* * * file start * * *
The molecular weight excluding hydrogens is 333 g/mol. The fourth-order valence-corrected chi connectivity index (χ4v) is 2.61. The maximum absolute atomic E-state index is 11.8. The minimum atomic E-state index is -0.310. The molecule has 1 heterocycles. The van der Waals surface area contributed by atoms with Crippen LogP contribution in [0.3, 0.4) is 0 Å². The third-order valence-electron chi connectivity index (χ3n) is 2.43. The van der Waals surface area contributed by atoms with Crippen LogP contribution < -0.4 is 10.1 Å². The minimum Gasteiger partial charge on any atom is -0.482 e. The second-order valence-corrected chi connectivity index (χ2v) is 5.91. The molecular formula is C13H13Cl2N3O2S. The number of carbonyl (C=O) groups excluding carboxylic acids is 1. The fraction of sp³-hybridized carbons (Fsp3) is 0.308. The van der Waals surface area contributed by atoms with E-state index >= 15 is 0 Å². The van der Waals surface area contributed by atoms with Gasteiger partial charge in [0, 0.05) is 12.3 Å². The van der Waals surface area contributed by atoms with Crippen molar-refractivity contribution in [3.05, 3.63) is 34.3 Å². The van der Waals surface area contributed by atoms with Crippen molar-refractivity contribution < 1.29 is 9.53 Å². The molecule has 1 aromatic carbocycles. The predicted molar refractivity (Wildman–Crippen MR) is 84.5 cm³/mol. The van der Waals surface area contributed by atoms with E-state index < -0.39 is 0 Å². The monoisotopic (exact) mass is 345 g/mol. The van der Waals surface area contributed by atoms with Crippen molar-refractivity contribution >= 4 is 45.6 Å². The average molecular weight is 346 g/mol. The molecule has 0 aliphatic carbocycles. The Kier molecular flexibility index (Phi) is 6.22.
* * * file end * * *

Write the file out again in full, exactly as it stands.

The molecular weight excluding hydrogens is 333 g/mol. The fourth-order valence-corrected chi connectivity index (χ4v) is 2.61. The maximum absolute atomic E-state index is 11.8. The minimum atomic E-state index is -0.310. The molecule has 1 heterocycles. The van der Waals surface area contributed by atoms with Crippen LogP contribution in [0.3, 0.4) is 0 Å². The third-order valence-electron chi connectivity index (χ3n) is 2.43. The van der Waals surface area contributed by atoms with Crippen LogP contribution < -0.4 is 10.1 Å². The minimum Gasteiger partial charge on any atom is -0.482 e. The second-order valence-corrected chi connectivity index (χ2v) is 5.91. The molecular formula is C13H13Cl2N3O2S. The number of carbonyl (C=O) groups excluding carboxylic acids is 1. The fraction of sp³-hybridized carbons (Fsp3) is 0.308. The van der Waals surface area contributed by atoms with E-state index >= 15 is 0 Å². The van der Waals surface area contributed by atoms with Gasteiger partial charge in [0, 0.05) is 12.3 Å². The van der Waals surface area contributed by atoms with Crippen molar-refractivity contribution in [3.05, 3.63) is 34.3 Å². The van der Waals surface area contributed by atoms with Crippen molar-refractivity contribution < 1.29 is 9.53 Å². The molecule has 1 aromatic carbocycles. The predicted molar refractivity (Wildman–Crippen MR) is 84.5 cm³/mol. The van der Waals surface area contributed by atoms with E-state index < -0.39 is 0 Å². The monoisotopic (exact) mass is 345 g/mol. The van der Waals surface area contributed by atoms with Crippen molar-refractivity contribution >= 4 is 45.6 Å². The average molecular weight is 346 g/mol. The molecule has 0 aliphatic carbocycles. The Kier molecular flexibility index (Phi) is 6.22.